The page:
2. Great recipe! At first I was a little disappointed that you had to buy store bought yoghurt at first, but it’s so worth it since it’s so much cheaper in the long run. I’m making it right now and I just checked the consistency (so cream and thick!), but the flavor is not quite there yet. Thanks for the recipe, will definately keep making my own vegan yoghurt from now on!

    • Thanks for the nice comment, Maria! I’m glad to hear it is thickening! I think you will find that the longer you let it set, the more the yogurt flavor will develop. And yes, I use store bought yogurt as a starter, but then after that you can use your own homemade yogurt as the starter. I have seen a vegan yogurt starter in a dry package before, but I’ve never tried it. Since my method is tried and true, and since buying a single cup of vegan yogurt as a starter isn’t very costly, I’ve just stuck with that. Let us know if you ever end up trying a dry vegan yogurt starter. Happy yogurt making!

  3. It is not common here in my place the plain soy yogurt. The common yogurt that can be found in the market is only those dairy, flavored yogurt. Can I still use those yogurt as starter for my soy yogurt? Thank you so much!

    • We have never tried using dairy yogurt as a starter for our soy yogurt. There are plant based yogurt starter packets you can buy online here, but we haven’t tried them ourselves. They do get great reviews, however. Hope that’s helpful!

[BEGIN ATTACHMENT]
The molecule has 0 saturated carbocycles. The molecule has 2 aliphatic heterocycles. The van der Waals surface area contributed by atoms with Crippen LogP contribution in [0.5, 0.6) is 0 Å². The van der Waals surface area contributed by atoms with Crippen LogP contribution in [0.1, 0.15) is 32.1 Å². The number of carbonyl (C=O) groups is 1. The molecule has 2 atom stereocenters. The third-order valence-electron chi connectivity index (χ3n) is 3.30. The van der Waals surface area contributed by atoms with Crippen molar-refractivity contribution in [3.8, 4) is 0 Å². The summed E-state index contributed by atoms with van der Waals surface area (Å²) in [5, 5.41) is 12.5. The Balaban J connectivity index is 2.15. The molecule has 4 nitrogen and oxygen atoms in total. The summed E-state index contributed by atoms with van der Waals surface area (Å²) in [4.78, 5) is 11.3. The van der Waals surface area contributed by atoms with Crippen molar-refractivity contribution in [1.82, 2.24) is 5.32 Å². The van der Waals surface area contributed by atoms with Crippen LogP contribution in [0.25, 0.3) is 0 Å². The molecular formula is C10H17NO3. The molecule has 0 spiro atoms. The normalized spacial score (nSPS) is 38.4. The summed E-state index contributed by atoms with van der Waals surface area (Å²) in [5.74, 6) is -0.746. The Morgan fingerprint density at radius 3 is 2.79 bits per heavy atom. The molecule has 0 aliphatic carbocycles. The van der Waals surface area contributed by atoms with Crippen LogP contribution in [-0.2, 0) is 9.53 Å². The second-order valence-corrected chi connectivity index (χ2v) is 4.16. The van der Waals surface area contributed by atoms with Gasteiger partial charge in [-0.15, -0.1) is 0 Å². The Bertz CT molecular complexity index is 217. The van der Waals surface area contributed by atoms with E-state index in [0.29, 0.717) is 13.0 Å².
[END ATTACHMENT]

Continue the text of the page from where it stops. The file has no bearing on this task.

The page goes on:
• We’ve never tried the recipe with UHT. Perhaps you could make a small batch to test it, we’d love to hear your results if you do!

      • Yes I have made some its not as thick as it should be but tastes lovely, this is probably due to it being UHT

  4. I was really cross when Woolies dropped the unsweetened Greek soy yoghurt I was buying, from their shelves. The alternative had water as the first ingredient and sugar as the second!
    Years ago I had made soy yogurt successfully but couldn’t seem to now. I decided to see what recipes were out there and this recipe worked really well. I did strain it a bit to make it thicker but I’m so happy with it. So thanks woolies. I can now make it for a fraction of the price whenever I want. And thanks for sharing your expertise!

    • Hi Philippa,

      I’m so glad you found the recipe to be helpful! Thanks so much for the nice comment. Yeah, it’s shocking how much sugar is added to commercial brands of all types of flavored yogurt. And it’s unfortunate, and criminal really, that it is misleadingly marketed as health food when it often has as much sugar as candy and soda. It’s so important to be vigilant about reading nutrition labels, or just prepare our food from scratch! :)